• I am a low income senior and live in the central coast of Calif. I have medi-cal, but medi-cal dental coverage only covers x-rays, cleanings and simple fillings.
    I was told by a dentist that I have cavities under 4 crowns that need to come out, cavity fixed and new crowns put on. Also a cavity filling and a root canal work is needed under a bridge in my mouth. I was given and estimate of out of pocket expenses of $ 12000- $ 15000. I can not afford this even on payments.
    I am in pain and don’t know what to do and who to turn to. Anyone has any suggestions any resources for my predicament ??

    • For free or low-cost dental care there are several options. Contact PACE, dental schools, Donated Dental Services (DDS), Dentistry from the Heart, NeedyMeds.org, or Area Agency on Aging (AAA) Eldercare Locator (800) 677-1116. Check the Dental Lifeline Network.

  • Try needing oral surgery and being on permanent disability. My fiancée has had several operations on neck, back and arm after an unfortunate accident. After many years on pain killers, his teeth just all broke and rotted away. He has no dental insurance and does not have enough income to pay the expense of having dental surgery to cut all the broken teeth and get dentures at a low cost or no cost. All you get is a run around from everyone or they want to pull a few at a time in the office at an exuberant expense, and it is way beyond that point. If anyone could help or give me any reliable information, please let me know.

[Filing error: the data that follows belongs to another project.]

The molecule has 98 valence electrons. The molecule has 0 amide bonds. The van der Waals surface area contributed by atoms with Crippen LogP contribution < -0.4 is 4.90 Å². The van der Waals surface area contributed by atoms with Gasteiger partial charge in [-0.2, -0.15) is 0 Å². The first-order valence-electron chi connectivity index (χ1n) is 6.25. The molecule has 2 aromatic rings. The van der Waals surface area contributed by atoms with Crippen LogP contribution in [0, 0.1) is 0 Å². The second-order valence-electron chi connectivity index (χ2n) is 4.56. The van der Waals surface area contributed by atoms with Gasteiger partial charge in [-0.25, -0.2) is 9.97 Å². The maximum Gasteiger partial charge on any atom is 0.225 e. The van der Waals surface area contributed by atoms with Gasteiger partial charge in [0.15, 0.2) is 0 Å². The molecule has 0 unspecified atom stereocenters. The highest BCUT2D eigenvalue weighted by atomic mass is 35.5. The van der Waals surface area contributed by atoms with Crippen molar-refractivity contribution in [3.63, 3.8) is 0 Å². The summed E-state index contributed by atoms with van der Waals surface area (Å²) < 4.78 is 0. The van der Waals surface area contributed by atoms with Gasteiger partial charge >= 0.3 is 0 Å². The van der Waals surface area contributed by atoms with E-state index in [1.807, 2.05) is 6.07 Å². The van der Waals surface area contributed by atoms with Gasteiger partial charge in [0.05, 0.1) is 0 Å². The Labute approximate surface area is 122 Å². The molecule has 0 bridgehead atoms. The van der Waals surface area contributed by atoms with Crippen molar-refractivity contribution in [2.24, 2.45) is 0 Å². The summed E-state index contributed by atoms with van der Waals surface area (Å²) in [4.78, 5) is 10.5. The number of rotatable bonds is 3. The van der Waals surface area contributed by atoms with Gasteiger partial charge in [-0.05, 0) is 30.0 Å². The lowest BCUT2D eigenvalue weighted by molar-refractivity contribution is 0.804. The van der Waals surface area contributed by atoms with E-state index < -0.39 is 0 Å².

• I need free dental implants. My dentures no longer stay in. I’m on a fixed income and can’t afford any of these .My age is 66 and have nowhere to go

  • I am 69 years old I have had the dentures I have sents the last year that Medicare and Medicaid paid for them denters I have now i think i got them in 2012 they need replast very badly but i don’t have dental ins because the state of Wyoming will not elect it in along with eye ins again the state of Wyoming will not electt into the state because there isn’t enough population In this state because the whole state only has around 500,000 people in the whole state other then Alaska not enough people and i cant afford the insurance rates and extra I need to have my dentures paid in full it would be around 86.00 Dallas for dental and aro6 12.00 to 16.00 a month it is over 100.00 a month I think it works out almost 105.00 a month I can’t pay this on top of the 550.00 in bills plus rent I am in the hole by then my 1272.00 I get for Social Security with my half of the rent I have very little let to pay for eye and dental
    please don’t let me down please help I need dentures very badly I have had these dentures for over seven long painfulyears the last 3 years have been the worst can you help me I think you supposed to have them change in 2 to 3 years or 3to5 years